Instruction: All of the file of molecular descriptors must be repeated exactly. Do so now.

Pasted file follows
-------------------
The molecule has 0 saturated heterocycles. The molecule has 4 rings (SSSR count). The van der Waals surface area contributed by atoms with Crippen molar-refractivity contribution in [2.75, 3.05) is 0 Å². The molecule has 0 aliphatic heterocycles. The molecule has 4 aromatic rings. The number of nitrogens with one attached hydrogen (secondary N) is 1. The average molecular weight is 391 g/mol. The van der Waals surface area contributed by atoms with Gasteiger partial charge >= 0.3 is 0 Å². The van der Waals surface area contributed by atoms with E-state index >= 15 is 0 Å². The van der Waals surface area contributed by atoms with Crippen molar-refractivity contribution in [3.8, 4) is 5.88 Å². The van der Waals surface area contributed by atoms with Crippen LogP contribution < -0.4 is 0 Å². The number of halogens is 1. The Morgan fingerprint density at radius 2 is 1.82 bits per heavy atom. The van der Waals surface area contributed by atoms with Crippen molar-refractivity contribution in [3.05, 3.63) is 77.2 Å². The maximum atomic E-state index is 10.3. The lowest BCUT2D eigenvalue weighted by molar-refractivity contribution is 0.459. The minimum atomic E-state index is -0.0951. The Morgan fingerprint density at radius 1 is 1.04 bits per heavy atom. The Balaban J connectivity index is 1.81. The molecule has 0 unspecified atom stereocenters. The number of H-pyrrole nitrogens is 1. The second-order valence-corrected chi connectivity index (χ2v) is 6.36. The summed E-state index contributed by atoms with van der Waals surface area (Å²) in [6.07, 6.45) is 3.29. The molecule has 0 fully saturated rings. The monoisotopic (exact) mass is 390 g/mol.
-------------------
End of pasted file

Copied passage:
The molecule has 0 saturated heterocycles. The molecule has 4 rings (SSSR count). The van der Waals surface area contributed by atoms with Crippen molar-refractivity contribution in [2.75, 3.05) is 0 Å². The molecule has 0 aliphatic heterocycles. The molecule has 4 aromatic rings. The number of nitrogens with one attached hydrogen (secondary N) is 1. The average molecular weight is 391 g/mol. The van der Waals surface area contributed by atoms with Gasteiger partial charge >= 0.3 is 0 Å². The van der Waals surface area contributed by atoms with E-state index >= 15 is 0 Å². The van der Waals surface area contributed by atoms with Crippen molar-refractivity contribution in [3.8, 4) is 5.88 Å². The van der Waals surface area contributed by atoms with Crippen LogP contribution < -0.4 is 0 Å². The number of halogens is 1. The Morgan fingerprint density at radius 2 is 1.82 bits per heavy atom. The van der Waals surface area contributed by atoms with Crippen molar-refractivity contribution in [3.05, 3.63) is 77.2 Å². The maximum atomic E-state index is 10.3. The lowest BCUT2D eigenvalue weighted by molar-refractivity contribution is 0.459. The minimum atomic E-state index is -0.0951. The Morgan fingerprint density at radius 1 is 1.04 bits per heavy atom. The Balaban J connectivity index is 1.81. The molecule has 0 unspecified atom stereocenters. The number of H-pyrrole nitrogens is 1. The second-order valence-corrected chi connectivity index (χ2v) is 6.36. The summed E-state index contributed by atoms with van der Waals surface area (Å²) in [6.07, 6.45) is 3.29. The molecule has 0 fully saturated rings. The monoisotopic (exact) mass is 390 g/mol.